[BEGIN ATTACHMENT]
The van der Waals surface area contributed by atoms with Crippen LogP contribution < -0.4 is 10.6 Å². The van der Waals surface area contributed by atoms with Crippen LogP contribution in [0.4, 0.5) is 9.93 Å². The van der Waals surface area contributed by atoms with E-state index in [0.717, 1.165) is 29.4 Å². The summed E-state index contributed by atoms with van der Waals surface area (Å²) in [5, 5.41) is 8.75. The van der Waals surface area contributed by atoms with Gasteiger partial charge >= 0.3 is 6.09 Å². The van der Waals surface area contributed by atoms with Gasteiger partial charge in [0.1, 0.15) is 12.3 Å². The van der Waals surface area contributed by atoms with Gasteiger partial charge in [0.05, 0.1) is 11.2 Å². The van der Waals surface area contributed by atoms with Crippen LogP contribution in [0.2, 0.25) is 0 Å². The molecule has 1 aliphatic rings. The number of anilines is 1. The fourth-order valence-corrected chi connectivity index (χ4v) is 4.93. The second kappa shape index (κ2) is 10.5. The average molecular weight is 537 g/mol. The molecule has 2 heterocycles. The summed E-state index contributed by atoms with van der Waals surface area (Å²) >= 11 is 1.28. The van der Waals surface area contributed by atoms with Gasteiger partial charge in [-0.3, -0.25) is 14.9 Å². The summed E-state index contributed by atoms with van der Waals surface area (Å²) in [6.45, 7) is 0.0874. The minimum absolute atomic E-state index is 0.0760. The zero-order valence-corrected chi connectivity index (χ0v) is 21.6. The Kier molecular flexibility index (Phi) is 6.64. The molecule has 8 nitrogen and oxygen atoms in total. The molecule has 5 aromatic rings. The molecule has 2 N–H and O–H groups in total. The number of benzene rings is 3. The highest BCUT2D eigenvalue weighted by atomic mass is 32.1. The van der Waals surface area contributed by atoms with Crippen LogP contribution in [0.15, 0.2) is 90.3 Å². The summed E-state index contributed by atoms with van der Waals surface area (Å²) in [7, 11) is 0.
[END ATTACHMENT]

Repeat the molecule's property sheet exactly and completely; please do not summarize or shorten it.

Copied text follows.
The van der Waals surface area contributed by atoms with Crippen LogP contribution < -0.4 is 10.6 Å². The van der Waals surface area contributed by atoms with Crippen LogP contribution in [0.4, 0.5) is 9.93 Å². The van der Waals surface area contributed by atoms with E-state index in [0.717, 1.165) is 29.4 Å². The summed E-state index contributed by atoms with van der Waals surface area (Å²) in [5, 5.41) is 8.75. The van der Waals surface area contributed by atoms with Gasteiger partial charge >= 0.3 is 6.09 Å². The van der Waals surface area contributed by atoms with Gasteiger partial charge in [0.1, 0.15) is 12.3 Å². The van der Waals surface area contributed by atoms with Gasteiger partial charge in [0.05, 0.1) is 11.2 Å². The van der Waals surface area contributed by atoms with Crippen LogP contribution in [0.2, 0.25) is 0 Å². The molecule has 1 aliphatic rings. The number of anilines is 1. The fourth-order valence-corrected chi connectivity index (χ4v) is 4.93. The second kappa shape index (κ2) is 10.5. The average molecular weight is 537 g/mol. The molecule has 2 heterocycles. The summed E-state index contributed by atoms with van der Waals surface area (Å²) >= 11 is 1.28. The van der Waals surface area contributed by atoms with Gasteiger partial charge in [-0.3, -0.25) is 14.9 Å². The summed E-state index contributed by atoms with van der Waals surface area (Å²) in [6.45, 7) is 0.0874. The minimum absolute atomic E-state index is 0.0760. The zero-order valence-corrected chi connectivity index (χ0v) is 21.6. The Kier molecular flexibility index (Phi) is 6.64. The molecule has 8 nitrogen and oxygen atoms in total. The molecule has 5 aromatic rings. The molecule has 2 N–H and O–H groups in total. The number of benzene rings is 3. The highest BCUT2D eigenvalue weighted by atomic mass is 32.1. The van der Waals surface area contributed by atoms with Crippen LogP contribution in [0.15, 0.2) is 90.3 Å². The summed E-state index contributed by atoms with van der Waals surface area (Å²) in [7, 11) is 0.